5. A diagnostic and prognostic tool for epidemiologic and economic analyses of dairy herd health management

    DEFF Research Database (Denmark)

    Enevoldsen, Carsten; Sørensen, J.T.; Thysen, Iver;

    1995-01-01

    A computer program framework was established to enable a dairy herd production consultant to perform whole-herd analysis. The diagnostic process was an extensive data analysis 1) to derive key parameters related to production, reproduction, and health and 2) to produce input to a prognostic process....... The prognostic process synthesized the obtained information into short- or long-term prognoses for the herd through a complex herd simulation model. Site specificity of parameter estimation and forecasting and explorability of assumptions and results were major characteristics of the approach. A user acceptance...... problem related to the simulation was addressed through a simultaneous process of development and validation during the introduction of the program framework into veterinary practices. The generally slow adoption of herd simulation models in extension work could be due to lack of credibility of the models...

  6. Risk factors for changing test classification in the Danish surveillance program for Salmonella in dairy herds

    DEFF Research Database (Denmark)

    Nielsen, Lennarth Ravn; Warnick, L. D.; Greiner, M.

    2007-01-01

    A surveillance program in which all cattle herds in Denmark are classified into Salmonella infection categories has been in place since 2002. Dairy herds were considered test negative and thus most likely free of infection if Salmonella antibody measurements were consistently low in bulk tank milk...... samples collected every 3 mo. Herds were considered test positive and thus most likely infected if the 4-quarter moving average bulk tank milk antibody concentration was high or if there was a large increase in the most recent measurement compared with the average value from the previous 3 samples....... The objective of this study was to evaluate risk factors for changing from test negative to positive, which was indicative of herds becoming infected from one quarter of the year to the next, and risk factors for changing from test positive to negative, which was indicative of herds recovering from infection...

  7. A diagnostic and prognostic tool for epidemiologic and economic analyses of dairy herd health management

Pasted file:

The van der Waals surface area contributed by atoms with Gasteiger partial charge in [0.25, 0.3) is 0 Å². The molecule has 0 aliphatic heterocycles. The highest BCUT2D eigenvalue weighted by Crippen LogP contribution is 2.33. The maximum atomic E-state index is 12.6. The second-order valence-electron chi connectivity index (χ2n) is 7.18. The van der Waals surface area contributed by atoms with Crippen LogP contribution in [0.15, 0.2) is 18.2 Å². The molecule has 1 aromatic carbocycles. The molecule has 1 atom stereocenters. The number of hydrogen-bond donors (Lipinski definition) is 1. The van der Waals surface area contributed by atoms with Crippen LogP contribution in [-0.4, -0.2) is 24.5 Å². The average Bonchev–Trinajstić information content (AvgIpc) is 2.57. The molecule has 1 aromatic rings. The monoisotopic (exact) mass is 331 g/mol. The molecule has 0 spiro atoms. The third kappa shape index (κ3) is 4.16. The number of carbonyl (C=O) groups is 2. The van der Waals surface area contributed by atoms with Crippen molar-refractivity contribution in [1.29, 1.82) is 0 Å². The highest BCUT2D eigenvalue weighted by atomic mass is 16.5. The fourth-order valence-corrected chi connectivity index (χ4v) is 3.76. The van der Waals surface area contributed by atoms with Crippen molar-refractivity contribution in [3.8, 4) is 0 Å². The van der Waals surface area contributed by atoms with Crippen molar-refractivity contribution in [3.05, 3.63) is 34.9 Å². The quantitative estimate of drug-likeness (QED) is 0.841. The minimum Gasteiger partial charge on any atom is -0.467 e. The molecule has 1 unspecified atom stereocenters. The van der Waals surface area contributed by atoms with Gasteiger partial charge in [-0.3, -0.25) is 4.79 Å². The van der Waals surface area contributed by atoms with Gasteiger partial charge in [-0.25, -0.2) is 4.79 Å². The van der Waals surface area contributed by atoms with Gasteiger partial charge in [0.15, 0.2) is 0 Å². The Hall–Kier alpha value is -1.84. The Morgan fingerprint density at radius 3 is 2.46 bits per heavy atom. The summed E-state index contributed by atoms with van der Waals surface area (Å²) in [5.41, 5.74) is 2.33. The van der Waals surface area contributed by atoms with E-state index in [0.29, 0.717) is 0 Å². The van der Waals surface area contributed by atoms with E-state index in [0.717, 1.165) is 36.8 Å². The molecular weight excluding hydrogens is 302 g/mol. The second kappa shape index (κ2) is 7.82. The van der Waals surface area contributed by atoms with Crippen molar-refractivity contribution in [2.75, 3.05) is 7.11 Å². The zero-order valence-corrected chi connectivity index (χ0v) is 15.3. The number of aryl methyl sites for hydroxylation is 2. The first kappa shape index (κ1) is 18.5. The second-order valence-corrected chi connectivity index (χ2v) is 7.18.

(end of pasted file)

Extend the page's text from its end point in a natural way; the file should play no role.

DEFF Research Database (Denmark)

    Enevoldsen, Carsten; Sørensen, J.T.; Thysen, Iver

    1995-01-01

    A computer program framework was established to enable a dairy herd production consultant to perform whole-herd analysis. The diagnostic process was an extensive data analysis 1) to derive key parameters related to production, reproduction, and health and 2) to produce input to a prognostic process....... The prognostic process synthesized the obtained information into short- or long-term prognoses for the herd through a complex herd simulation model. Site specificity of parameter estimation and forecasting and explorability of assumptions and results were major characteristics of the approach. A user acceptance...... problem related to the simulation was addressed through a simultaneous process of development and validation during the introduction of the program framework into veterinary practices. The generally slow adoption of herd simulation models in extension work could be due to lack of credibility of the models...

  8. Effect of herd cues and product involvement on bidder online choices.

    Science.gov (United States)

    Chen, Yi-Fen; Wang, Ya-Ju

    2010-08-01

    Previous works have shown that consumers are influenced by others in decision making. Herd behavior is common in situations in which consumers infer product quality from other consumer choices and incorporate that information into their own decision making. This research presents two studies examining herd effect and the moderating role of product involvement on bidder choices in online auctions. The two studies addressed the influence on bidder online choices of herd cues frequently found in online auctions, including feedback ratings and number of questions and answers. The experimental results demonstrated that bidders use online herd cues when making decisions in online auctions. Additionally, the effects of herd cues on bidder online choices were stronger in high-involvement than low-involvement participants. Results and implications are discussed.

  9. Molecular epidemiology and strain-specific characteristics of Streptococcus agalactiae at the herd and cow level.